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Jewelry on Guys: A Do or a Don't?

Why what you wear matters

By Megan Collins | Last Updated: Oct 12 2016

Exhibit A for the side of “Don’t”

I get the question all the time, “Is jewelry on guys a Do or a Don’t?”

My definitive response? “It depends.”

As a general rule, my blanket response is that, no, sorry, apart from the odd cuff link, antique pocket watch or attainment of Keith Richards-level rock god status, men should not wear jewelry.

It may surprise you, then, that nearly every guy I’ve dated has sported some kind of trinket on a daily basis. Like many of my other dating dealbreakers, I’ve broken my “no jewelry” clause with shocking frequency. Thankfully, a pattern emerged that’s helped me clarify my position on the all-important question of what constitutes an acceptable accessory.

Here’s what I’ve found: men can get away with jewelry if (1) there’s strong emotional attachment to said-bauble AND (2) it doesn’t look completely ridiculous. As long as both these components are in place, you’re free to break out the baubles.

Join me on a brief trip through my dating history for the case studies:

In college, my German basketball player boyfriend wore a rubber bracelet, à la Lance Armstrong’s LiveStrong wrist wrappers, bearing the initials of his…I don’t even know what to call it, his street ball gang? In his hometown of Berlin, his basketball-playing friends enjoyed local celebrity status (helped along by the bf’s spot on the country’s national team alongside Mavs star Dirk Novitzki). The group adopted the acronym “b.t.b.4.l” and wore it on everything they could slap the label on. I forget what the letters stand for, though I’m pretty confident the first one is “basketball.” (Fun fact: he also had the letters tattooed on his ankle, breaking my “no tattoos” dealbreaker.)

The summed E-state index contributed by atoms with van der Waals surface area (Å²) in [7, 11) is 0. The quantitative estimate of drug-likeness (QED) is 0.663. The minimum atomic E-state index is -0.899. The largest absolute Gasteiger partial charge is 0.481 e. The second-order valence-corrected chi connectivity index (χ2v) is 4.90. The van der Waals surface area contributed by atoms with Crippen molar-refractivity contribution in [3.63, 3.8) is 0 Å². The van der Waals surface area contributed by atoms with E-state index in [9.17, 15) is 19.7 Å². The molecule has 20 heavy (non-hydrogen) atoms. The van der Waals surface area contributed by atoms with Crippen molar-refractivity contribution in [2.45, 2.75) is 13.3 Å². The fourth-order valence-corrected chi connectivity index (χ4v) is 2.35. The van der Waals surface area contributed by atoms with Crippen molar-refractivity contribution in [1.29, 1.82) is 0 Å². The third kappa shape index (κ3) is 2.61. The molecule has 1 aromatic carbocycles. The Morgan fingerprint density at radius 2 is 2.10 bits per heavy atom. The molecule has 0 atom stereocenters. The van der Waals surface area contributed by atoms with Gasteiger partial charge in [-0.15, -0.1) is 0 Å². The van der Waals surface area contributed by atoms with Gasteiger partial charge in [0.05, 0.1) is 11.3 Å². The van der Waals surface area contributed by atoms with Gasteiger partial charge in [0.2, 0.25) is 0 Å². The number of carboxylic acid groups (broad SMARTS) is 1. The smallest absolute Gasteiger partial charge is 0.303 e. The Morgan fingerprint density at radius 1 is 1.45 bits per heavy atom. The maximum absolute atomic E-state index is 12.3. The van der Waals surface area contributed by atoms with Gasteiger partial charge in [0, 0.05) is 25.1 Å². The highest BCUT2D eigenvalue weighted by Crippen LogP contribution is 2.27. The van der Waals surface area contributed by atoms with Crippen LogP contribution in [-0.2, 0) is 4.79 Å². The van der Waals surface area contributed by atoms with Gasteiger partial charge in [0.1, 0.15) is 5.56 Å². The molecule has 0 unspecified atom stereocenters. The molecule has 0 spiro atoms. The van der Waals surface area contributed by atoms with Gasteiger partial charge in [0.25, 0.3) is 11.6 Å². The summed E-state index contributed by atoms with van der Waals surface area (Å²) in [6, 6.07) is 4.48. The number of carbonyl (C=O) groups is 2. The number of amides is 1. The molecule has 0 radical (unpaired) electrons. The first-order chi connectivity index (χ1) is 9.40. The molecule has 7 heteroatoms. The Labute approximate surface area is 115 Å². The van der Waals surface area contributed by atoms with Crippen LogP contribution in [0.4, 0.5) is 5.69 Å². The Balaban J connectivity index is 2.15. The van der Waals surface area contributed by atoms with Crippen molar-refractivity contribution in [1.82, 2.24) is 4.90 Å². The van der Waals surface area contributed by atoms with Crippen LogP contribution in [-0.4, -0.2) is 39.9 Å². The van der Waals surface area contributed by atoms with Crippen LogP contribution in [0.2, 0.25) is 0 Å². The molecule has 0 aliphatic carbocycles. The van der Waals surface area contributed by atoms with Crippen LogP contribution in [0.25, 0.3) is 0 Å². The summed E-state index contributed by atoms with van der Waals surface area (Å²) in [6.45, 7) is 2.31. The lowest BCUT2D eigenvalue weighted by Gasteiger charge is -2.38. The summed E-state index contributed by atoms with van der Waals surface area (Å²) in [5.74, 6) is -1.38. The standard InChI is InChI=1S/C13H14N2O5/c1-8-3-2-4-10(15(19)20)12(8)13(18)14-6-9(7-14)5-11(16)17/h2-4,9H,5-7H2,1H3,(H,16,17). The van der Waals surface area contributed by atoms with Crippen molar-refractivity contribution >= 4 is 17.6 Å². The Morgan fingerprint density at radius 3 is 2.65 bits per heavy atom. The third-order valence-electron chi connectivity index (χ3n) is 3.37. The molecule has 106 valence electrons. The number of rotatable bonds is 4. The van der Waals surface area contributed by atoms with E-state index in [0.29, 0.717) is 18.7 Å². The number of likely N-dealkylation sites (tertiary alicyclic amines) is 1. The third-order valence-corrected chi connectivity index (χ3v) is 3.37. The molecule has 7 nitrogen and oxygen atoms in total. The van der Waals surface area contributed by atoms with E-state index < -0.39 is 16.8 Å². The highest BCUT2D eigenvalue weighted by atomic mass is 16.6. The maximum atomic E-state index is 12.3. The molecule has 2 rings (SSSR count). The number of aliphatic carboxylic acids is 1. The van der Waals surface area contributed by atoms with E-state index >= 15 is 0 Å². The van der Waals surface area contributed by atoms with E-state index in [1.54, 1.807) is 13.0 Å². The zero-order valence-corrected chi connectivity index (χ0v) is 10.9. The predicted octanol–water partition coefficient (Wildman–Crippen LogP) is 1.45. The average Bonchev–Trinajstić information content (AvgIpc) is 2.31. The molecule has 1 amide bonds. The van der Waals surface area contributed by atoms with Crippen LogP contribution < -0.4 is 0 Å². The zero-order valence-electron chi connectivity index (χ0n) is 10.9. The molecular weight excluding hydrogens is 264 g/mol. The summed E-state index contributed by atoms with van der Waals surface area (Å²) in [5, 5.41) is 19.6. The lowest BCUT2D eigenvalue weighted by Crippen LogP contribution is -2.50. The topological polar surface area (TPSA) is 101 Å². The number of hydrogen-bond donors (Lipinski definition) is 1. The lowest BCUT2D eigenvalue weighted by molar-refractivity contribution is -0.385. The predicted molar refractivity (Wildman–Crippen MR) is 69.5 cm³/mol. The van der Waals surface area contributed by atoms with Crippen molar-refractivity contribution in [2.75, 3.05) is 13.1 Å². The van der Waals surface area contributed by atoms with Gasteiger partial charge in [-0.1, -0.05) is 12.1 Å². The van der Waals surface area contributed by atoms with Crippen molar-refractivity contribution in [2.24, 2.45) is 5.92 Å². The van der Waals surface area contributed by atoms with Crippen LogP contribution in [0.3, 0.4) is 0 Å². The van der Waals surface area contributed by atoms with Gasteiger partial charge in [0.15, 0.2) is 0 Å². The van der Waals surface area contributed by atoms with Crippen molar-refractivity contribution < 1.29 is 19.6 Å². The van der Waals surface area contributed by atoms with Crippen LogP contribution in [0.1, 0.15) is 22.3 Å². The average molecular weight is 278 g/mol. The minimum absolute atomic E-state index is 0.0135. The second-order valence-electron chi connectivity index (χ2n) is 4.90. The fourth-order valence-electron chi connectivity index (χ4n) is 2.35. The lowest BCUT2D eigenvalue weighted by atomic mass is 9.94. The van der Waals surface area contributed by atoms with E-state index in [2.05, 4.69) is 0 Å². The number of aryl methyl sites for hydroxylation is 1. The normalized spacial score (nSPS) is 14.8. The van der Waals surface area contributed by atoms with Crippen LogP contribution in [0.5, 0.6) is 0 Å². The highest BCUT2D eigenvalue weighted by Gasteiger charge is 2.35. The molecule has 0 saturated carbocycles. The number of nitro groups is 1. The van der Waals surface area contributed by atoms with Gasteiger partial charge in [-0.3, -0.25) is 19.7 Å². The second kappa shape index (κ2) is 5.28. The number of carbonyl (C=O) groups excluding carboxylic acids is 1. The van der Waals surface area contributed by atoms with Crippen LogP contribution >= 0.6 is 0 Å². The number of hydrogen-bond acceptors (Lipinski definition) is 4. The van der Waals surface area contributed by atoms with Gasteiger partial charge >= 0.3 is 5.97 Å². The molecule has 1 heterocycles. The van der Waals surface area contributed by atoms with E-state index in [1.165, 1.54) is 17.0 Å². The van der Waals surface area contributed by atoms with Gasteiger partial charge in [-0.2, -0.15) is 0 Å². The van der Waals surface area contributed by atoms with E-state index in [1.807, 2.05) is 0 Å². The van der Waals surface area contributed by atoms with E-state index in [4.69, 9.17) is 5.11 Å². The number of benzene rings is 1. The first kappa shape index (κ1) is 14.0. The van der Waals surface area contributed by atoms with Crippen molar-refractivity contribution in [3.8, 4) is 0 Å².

More recently, I found myself fond of an artist boyfriend’s charm, shaped like his design studio logo, that he wore around his neck at the end of a dog tag chain. It was about the size of a nickel and nicely completed his daily uniform of paint-splattered camo pants and Hanes t-shirt. After a few months together, I even got a charm of my own, dipped in gold to offset his silver. I still have it, though it spends more time in my jewelry box than around my neck.

The jewelry of one brief dalliance even expanded my language skills. Asking about the glint of gold I noticed peeking out of a date’s shirt collar, he pulled out a small word in Hebrew letters, strung on a thick chain. “My grandparents gave it to me for my bar mitzvah,” he told me earnestly. “I wear it every day.”

“Does it mean “l’chaim” like in the Black Eyed Peas song?” this ignorant shiksa asked. It did not.

Still another wore a sterling silver trinket that looked like an antler, picked up at a vintage shop in Italy. Dangling from the end of two chains strung together, he kept it under his clothes and was somewhat embarrassed to admit he considered a talisman. “For good luck,” he said. “Even though I don’t believe in all that.”

So what’s the common thread? Me being a huge hypocrite for all my discarded dealbreakers, of course, but also that the jewelry worn truly meant something for each suitor. Two even went as far as having their accessories handcrafted. All that to say, if you’re wearing a leather cuff you bought on a whim at American Eagle Outfitters, you can be pretty sure you’re doing it wrong.

A piece of jewelry should connect you in some meaningful way to your identity, without looking ostentatious or silly. So, your grandfather’s dog tags from WWII? Go for it. A bejeweled rosary you picked up at Ed Hardy like The Situation, above? I’d leave that at home.

(image via imnotobsessed)